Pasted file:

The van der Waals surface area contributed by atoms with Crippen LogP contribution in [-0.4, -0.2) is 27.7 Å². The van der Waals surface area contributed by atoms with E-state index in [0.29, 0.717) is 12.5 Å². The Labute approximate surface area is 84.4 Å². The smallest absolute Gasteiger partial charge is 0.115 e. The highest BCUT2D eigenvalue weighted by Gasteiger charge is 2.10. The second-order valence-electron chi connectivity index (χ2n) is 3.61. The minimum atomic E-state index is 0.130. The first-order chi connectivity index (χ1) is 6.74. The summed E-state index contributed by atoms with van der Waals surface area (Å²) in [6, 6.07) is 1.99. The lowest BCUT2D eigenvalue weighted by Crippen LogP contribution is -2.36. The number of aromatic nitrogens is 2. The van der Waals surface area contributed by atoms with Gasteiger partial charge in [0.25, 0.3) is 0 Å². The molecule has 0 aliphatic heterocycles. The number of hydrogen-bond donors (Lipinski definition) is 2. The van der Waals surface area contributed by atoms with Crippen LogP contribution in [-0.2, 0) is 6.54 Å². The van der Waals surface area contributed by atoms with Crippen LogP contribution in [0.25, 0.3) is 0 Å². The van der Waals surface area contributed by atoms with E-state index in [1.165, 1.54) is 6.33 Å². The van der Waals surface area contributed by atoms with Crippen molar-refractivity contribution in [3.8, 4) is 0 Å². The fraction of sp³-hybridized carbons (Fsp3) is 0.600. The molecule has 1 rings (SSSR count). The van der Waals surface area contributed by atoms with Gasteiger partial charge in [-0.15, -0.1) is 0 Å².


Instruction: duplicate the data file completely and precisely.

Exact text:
The van der Waals surface area contributed by atoms with Crippen LogP contribution in [-0.4, -0.2) is 27.7 Å². The van der Waals surface area contributed by atoms with E-state index in [0.29, 0.717) is 12.5 Å². The Labute approximate surface area is 84.4 Å². The smallest absolute Gasteiger partial charge is 0.115 e. The highest BCUT2D eigenvalue weighted by Gasteiger charge is 2.10. The second-order valence-electron chi connectivity index (χ2n) is 3.61. The minimum atomic E-state index is 0.130. The first-order chi connectivity index (χ1) is 6.74. The summed E-state index contributed by atoms with van der Waals surface area (Å²) in [6, 6.07) is 1.99. The lowest BCUT2D eigenvalue weighted by Crippen LogP contribution is -2.36. The number of aromatic nitrogens is 2. The van der Waals surface area contributed by atoms with Gasteiger partial charge in [0.25, 0.3) is 0 Å². The molecule has 0 aliphatic heterocycles. The number of hydrogen-bond donors (Lipinski definition) is 2. The van der Waals surface area contributed by atoms with Crippen LogP contribution in [-0.2, 0) is 6.54 Å². The van der Waals surface area contributed by atoms with Crippen LogP contribution in [0.25, 0.3) is 0 Å². The van der Waals surface area contributed by atoms with E-state index in [1.165, 1.54) is 6.33 Å². The van der Waals surface area contributed by atoms with Crippen molar-refractivity contribution in [3.8, 4) is 0 Å². The fraction of sp³-hybridized carbons (Fsp3) is 0.600. The molecule has 1 rings (SSSR count). The van der Waals surface area contributed by atoms with Gasteiger partial charge in [-0.15, -0.1) is 0 Å².